Thursday, March 13, 2014

Training in mental health is unreasonably long

Therapists have that in common with medical doctors.


2010-07-20 Black windup alarm clock faceJust as a quick thought experiment, go over to this piece at Slate discussing medical training, and every time it references "medicine" change that to "mental health." (Accordingly, change "physicians" and "doctors" to "therapists.") You'll find most of it applies perfectly. To wit:

Over the past century, there have been additions to, but few subtractions from, the training process. Residency and fellowship programs became longer and longer ... and longer.

The long process doesn’t just weed out the incompetent and the lazy from the potential pool of physicians—it deters students who can’t pay for so many years of education or who need to make money quickly to support their families. That introduces a significant class bias into the physician population, depriving a large proportion of the population of doctors who understand their background, values, and challenges.

The fundamental problem here is that the argument between traditionalists and reformers [debating the appropriate length of training] is essentially theoretical — we are in an evidence vacuum.
In the time I've been in academia, I've watched as the requirement for family therapist training in California increased from 48 to 60 units based not on science but on workplace competitiveness. (MFTs were fighting clinical social workers for some of the same jobs, and since LCSWs need 60 units of training, MFTs couldn't really argue that their training at 48 units was equivalent.) I've also watched as education in general has gotten much more expensive, and loans harder to come by. And I've been enlightened by learning that our 3,000-hour supervised training requirement is based entirely on tradition, and is in virtually no way linked to the science that we now have available (though admittedly, it isn't much) on how therapist skill develops over time.

Our old apprenticeship model is broken. It's as true in therapy as it is in medicine. It will be interesting to see how experimentation with medical training goes, as it can blaze the trail for similar efforts in other health care professions like ours. I'm just not sure we should be waiting for doctors to do it first.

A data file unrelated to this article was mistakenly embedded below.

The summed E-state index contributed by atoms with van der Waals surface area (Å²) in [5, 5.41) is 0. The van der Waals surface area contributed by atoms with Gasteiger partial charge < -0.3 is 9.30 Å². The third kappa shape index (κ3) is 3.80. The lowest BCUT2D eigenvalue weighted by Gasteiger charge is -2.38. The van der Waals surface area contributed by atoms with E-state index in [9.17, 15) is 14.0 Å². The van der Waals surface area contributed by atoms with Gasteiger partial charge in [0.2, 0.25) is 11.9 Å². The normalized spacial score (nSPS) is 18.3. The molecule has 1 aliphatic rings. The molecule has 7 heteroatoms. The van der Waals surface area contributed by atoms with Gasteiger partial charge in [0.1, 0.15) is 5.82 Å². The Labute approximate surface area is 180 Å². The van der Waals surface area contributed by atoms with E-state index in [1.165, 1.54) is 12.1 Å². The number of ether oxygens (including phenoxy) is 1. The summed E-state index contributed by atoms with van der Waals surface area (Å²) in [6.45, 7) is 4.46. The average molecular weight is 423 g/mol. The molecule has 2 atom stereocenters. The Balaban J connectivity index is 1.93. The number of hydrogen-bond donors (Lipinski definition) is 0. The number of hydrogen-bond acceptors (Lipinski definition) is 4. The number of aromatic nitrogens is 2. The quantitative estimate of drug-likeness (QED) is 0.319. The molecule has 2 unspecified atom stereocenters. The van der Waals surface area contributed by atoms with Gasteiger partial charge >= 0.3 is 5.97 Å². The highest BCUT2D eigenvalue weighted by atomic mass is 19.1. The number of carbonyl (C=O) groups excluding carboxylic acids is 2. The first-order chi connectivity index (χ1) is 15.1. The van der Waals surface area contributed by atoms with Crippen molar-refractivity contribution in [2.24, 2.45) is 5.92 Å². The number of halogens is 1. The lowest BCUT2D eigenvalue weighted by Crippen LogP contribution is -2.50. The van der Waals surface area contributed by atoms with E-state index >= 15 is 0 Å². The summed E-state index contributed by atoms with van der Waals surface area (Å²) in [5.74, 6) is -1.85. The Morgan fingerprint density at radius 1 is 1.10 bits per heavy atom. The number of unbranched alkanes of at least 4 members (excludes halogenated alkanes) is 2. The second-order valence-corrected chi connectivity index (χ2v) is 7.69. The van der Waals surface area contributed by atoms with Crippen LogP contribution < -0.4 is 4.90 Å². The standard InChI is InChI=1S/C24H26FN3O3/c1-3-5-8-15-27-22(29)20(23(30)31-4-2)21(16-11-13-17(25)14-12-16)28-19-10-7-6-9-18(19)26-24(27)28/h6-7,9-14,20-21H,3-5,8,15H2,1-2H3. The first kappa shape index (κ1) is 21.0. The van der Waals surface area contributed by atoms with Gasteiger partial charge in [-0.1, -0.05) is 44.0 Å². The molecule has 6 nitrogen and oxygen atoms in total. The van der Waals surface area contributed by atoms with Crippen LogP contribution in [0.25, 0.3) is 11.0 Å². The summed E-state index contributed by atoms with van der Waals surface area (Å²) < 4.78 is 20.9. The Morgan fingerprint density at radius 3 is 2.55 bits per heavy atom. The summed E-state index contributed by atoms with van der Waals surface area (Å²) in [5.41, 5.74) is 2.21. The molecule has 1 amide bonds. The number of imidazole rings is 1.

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Your comments are welcome. You can post them in the comments below, by email to ben[at]bencaldwell[dot]com, or on my Twitter feed.


Dr. Sheila Addison said...

I support the 60-hour MA, and honestly even the California program as it stands has far too little family systems theory, far too much medical and psychodynamic material, and an appallingly low standard for sexuality/sex therapy which most programs still don't even teach for a full semester.

On the other hand, the 3000 hour internship is absurd, particularly since it STILL doesn't require an MFT to complete a single solitary hour of couple or family therapy.

And given that LPCC program grads can't include any of their pre-graduate service hours in that 3000, it's doubly appalling.

Emmie Perry said...

Hi Ben- Fascinating blog post! As a current Alliant student in the Master's MFT program, the change from 48 to 60 units only leaves one thing on my mind: more student debt. While it makes sense in the long run (placing us on a level playing field with LCSWs in terms of employment), it's hard not to get bogged down with the overwhelming price of becoming licensed. Not only is there tuition, but also fees for licensure, association memberships, certifications, workshops, etc. I would be very interested in reading a blog post about student debt/the cost of licensure.

I have read your post on Money for MFTS and Finding MFT Jobs, but I've had a hard time finding support from fellow students (even licensed therapist) currently in student debt. Perhaps my feelings stem from the fact that, in my opinion, current MFT programs lack a thorough preparation for the business aspect of this field. I love everything about Alliant, from the focus on cultural competence to the real-world training. But I wish there was some more acknowledgement (perhaps even a course elective) on how to prosper as an MFT. Yes it's important to learn HOW to be a good therapist, but I believe it goes so much further than if you truly want to be successful. How do we stand apart once licensed? How do we attract a steady client-base? What are some benefits of working in an agency setting vs. private practice? Should we accept insurance? I would love to get your expert opinion to broaden my understanding and prepare me for this long/expensive (but worthwhile) journey! Thank you for your time.

Anonymous said...

I have to say that I am one who does not feel the 3,000 hours of internship is unreasonable at all. I thought so at first, when I first started on this journey, but definitely not now. I am about 250 hours away from submitting for my licensing exam and when I think of how much more ready I am now than even a year ago, I am very thankful for the additional time required. I have a private practice group ready to welcome me in the minute my license is confirmed, so I am definitely excited to get this phase over with and take my exam! But, the perspective and experience I have gained, even over these last 500 hours or so has been invaluable and I would not want to be beginning my private practice without it.